Weathering any storm: Leslie Uggams has had many costars, including feathered ones (above), and many twists and turns in her 50-year career. This month, she’s both costar and mentor on Broadway to Yaya DeCosta in a revival of Leslie Lee’s The First Breeze of Summer.


The
actresses’ simultaneous presence onstage — something that was not done
in the original version — underscores the tangle of naïveté and
experience, actions and consequences that accumulates across time. The
play depicts the generational tensions that pull at a close-knit,
working-class African-American family. Both performers — one an
enduring star whose career spans 50 years, the other making her
professional theatrical debut — have won plaudits for capturing this
difficult blend….



“First Breeze” is part of Signature’s
celebration of the early years of the Negro Ensemble Company,
established in 1967 to give black artists more chances to showcase
work. During this same period Ms. Uggams was riding a wave of new
opportunities for black entertainers, particularly on television. Decades
later, though, it is often hard to find meaty, nonstereotypical roles
for black women in any medium.

Ms. Uggams said she also worried that
productions of new plays by black authors would become even scarcer now
that August Wilson is dead. Ms. DaCosta agrees that available
roles can sometimes be disappointing, but she is also encouraged by
what she says is a trend of open casting, where a character’s race or
ethnicity is not specified. She added that even if a role was written
for a white woman, it was “still possible to blow them away in the
audition.” Ms. Uggams nodded.

Twenty-two weeks? That’s how long it takes for someone over 55 to find a new job, according to the Bureau of Labor Statistics.  Sarah Needleman at CareerJournal asked experts for some tips on how to weather that search. Among the results:


Get tech savvy. If you
haven’t yet figured out what text messaging, instant messaging, social
networking and other tech-related activities are all about, now is the
time, says Roy Cohen, a career counselor and executive coach in New
York. Employers are increasingly using these tools in their business
strategies and for communicating in the workplace. Showing you’re
familiar with them may help you make a favorable impression, he says.

Curb age bias.
You can address some of the common, unspoken predispositions that
hiring managers may have about senior candidates — like fears that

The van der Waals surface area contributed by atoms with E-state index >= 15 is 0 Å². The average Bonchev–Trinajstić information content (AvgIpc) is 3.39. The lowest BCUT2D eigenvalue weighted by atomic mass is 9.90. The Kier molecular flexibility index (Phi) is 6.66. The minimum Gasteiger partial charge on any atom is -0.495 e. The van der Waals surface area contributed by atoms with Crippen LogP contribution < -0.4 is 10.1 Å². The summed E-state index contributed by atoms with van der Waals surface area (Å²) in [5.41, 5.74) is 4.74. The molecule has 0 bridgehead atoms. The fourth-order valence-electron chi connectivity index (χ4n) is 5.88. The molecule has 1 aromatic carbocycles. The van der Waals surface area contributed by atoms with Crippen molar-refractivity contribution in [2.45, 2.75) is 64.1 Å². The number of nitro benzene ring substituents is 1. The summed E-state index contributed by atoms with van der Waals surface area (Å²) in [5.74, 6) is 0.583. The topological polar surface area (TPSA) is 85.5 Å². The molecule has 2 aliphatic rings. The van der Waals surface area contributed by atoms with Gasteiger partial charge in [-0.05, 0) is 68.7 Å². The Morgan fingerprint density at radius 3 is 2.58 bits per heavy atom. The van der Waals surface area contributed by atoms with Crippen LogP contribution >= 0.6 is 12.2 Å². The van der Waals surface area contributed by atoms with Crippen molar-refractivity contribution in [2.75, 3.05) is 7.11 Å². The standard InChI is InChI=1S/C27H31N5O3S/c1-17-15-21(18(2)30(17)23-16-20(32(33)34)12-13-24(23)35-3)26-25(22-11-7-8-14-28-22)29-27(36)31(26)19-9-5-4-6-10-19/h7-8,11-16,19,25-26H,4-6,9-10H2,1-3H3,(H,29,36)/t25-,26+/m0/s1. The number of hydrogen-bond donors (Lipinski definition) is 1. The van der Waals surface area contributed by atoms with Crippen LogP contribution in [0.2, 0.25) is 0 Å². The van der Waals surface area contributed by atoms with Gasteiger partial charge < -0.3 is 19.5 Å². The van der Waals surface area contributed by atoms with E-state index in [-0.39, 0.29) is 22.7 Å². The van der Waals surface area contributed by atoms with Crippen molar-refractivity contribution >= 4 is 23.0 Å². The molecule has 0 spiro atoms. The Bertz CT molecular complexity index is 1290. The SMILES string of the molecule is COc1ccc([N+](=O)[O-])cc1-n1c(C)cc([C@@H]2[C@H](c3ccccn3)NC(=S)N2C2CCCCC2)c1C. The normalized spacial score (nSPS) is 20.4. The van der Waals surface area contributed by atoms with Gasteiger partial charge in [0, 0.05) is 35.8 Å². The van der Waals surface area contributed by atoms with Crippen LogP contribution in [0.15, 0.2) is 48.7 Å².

older workers lack energy or are already looking ahead to retirement —
says Mr. Opton. Casually reveal information to counteract that, he
explains. You might say, “I’m sorry I wasn’t in when you called…I was
in the middle of a six-mile jog.” Everything from your hair to your
shoes should convey your status as a successful professional, says
Susan Sommers, a business image coach in New York. Covering up gray
hair isn’t necessary, but a contemporary style avoids the impression
“that you’re stuck in the past,” she says.

And they didn’t even spend their walks memorizing those lists. More evidence from an Australian study about the benefits of moderate exercise to keep the mind in gear:

The
study, published in the Journal of the American Medical Association,
involved 170 participants aged 50 and over who reported some memory
trouble but who did not have dementia. Half engaged in moderate
exercise, such as walking, for 50 minutes three times a week, while the
others did no exercise.

After six
months, the participants were given memory and other tests, including
recalling lists of words. Those who exercised fared markedly better
than those who did not. “The trial is the first to demonstrate that
exercise improves cognitive function in older adults with subjective
and objective mild cognitive impairment,” according to the report.


You can stop squinting, now.
Carmakers are finally getting hip to what we need when we’re busy juggling three sets of glasses, according to BoomerWatch.
Soon, we might have our own little video game going in the windshield
(though likely less exciting than Grand Theft Auto, left):

General
Motors researchers are working on developing a windshield that combines
lasers, infrared sensors and a camera to take what’s happening on the
road and enhance it, so ageing drivers with vision problems are able to
see a little more clearly. The 65-year-old population in North America
will nearly double in about 20 years, meaning more people will be
struggling to see the road like they used to. GM’s new windshield won’t
improve their vision, but it will make objects stand out that could
otherwise go unnoticed by an aged eye.

The
windshield is designed specifically for older drivers, who have vision
problems at a much higher rate than other age groups. Currently, 12.4
percent of the population in the U.S. is 65 or older, but by 2030, that
percentage is projected to jump to 20 percent. Canada is pretty much in
the same boat. Chrysler said the company is also working on such
windshield technologies, but Ford didn’t have any similar plans.

Some
cars already feature head-down displays, small screens in the dashboard
that show an enhanced view of what is in front of the car. Head-up
displays, so called because a driver doesn’t have to look down to see
the information, are also available.

— Chris L.

 

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